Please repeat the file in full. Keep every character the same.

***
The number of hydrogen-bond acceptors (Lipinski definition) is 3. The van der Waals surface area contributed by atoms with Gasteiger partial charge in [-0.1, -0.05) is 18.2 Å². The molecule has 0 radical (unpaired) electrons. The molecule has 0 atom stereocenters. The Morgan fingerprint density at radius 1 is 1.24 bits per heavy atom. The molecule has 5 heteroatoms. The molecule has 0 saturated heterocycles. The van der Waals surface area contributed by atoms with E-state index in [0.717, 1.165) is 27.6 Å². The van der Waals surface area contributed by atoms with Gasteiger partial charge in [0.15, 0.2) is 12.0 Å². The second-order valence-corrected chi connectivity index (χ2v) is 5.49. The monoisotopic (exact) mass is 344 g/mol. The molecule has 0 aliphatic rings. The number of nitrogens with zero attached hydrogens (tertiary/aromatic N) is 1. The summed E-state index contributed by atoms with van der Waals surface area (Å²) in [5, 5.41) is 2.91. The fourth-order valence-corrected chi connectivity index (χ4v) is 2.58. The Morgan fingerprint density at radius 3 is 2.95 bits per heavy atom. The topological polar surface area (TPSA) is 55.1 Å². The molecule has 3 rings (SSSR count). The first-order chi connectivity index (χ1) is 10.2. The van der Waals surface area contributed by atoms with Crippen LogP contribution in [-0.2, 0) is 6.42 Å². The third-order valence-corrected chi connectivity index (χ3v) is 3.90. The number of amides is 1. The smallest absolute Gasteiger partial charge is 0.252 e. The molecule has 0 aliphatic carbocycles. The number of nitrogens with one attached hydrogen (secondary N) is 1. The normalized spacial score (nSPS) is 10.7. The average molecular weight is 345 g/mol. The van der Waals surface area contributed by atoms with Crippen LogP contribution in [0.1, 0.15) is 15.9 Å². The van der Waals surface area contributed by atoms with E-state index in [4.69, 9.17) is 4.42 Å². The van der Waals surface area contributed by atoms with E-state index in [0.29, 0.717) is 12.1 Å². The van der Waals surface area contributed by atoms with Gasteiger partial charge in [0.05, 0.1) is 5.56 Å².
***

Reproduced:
The number of hydrogen-bond acceptors (Lipinski definition) is 3. The van der Waals surface area contributed by atoms with Gasteiger partial charge in [-0.1, -0.05) is 18.2 Å². The molecule has 0 radical (unpaired) electrons. The molecule has 0 atom stereocenters. The Morgan fingerprint density at radius 1 is 1.24 bits per heavy atom. The molecule has 5 heteroatoms. The molecule has 0 saturated heterocycles. The van der Waals surface area contributed by atoms with E-state index in [0.717, 1.165) is 27.6 Å². The van der Waals surface area contributed by atoms with Gasteiger partial charge in [0.15, 0.2) is 12.0 Å². The second-order valence-corrected chi connectivity index (χ2v) is 5.49. The monoisotopic (exact) mass is 344 g/mol. The molecule has 0 aliphatic rings. The number of nitrogens with zero attached hydrogens (tertiary/aromatic N) is 1. The summed E-state index contributed by atoms with van der Waals surface area (Å²) in [5, 5.41) is 2.91. The fourth-order valence-corrected chi connectivity index (χ4v) is 2.58. The Morgan fingerprint density at radius 3 is 2.95 bits per heavy atom. The topological polar surface area (TPSA) is 55.1 Å². The molecule has 3 rings (SSSR count). The first-order chi connectivity index (χ1) is 10.2. The van der Waals surface area contributed by atoms with Crippen LogP contribution in [-0.2, 0) is 6.42 Å². The third-order valence-corrected chi connectivity index (χ3v) is 3.90. The number of amides is 1. The smallest absolute Gasteiger partial charge is 0.252 e. The molecule has 0 aliphatic carbocycles. The number of nitrogens with one attached hydrogen (secondary N) is 1. The normalized spacial score (nSPS) is 10.7. The average molecular weight is 345 g/mol. The van der Waals surface area contributed by atoms with Crippen LogP contribution in [0.1, 0.15) is 15.9 Å². The van der Waals surface area contributed by atoms with E-state index in [4.69, 9.17) is 4.42 Å². The van der Waals surface area contributed by atoms with E-state index in [0.29, 0.717) is 12.1 Å². The van der Waals surface area contributed by atoms with Gasteiger partial charge in [0.05, 0.1) is 5.56 Å².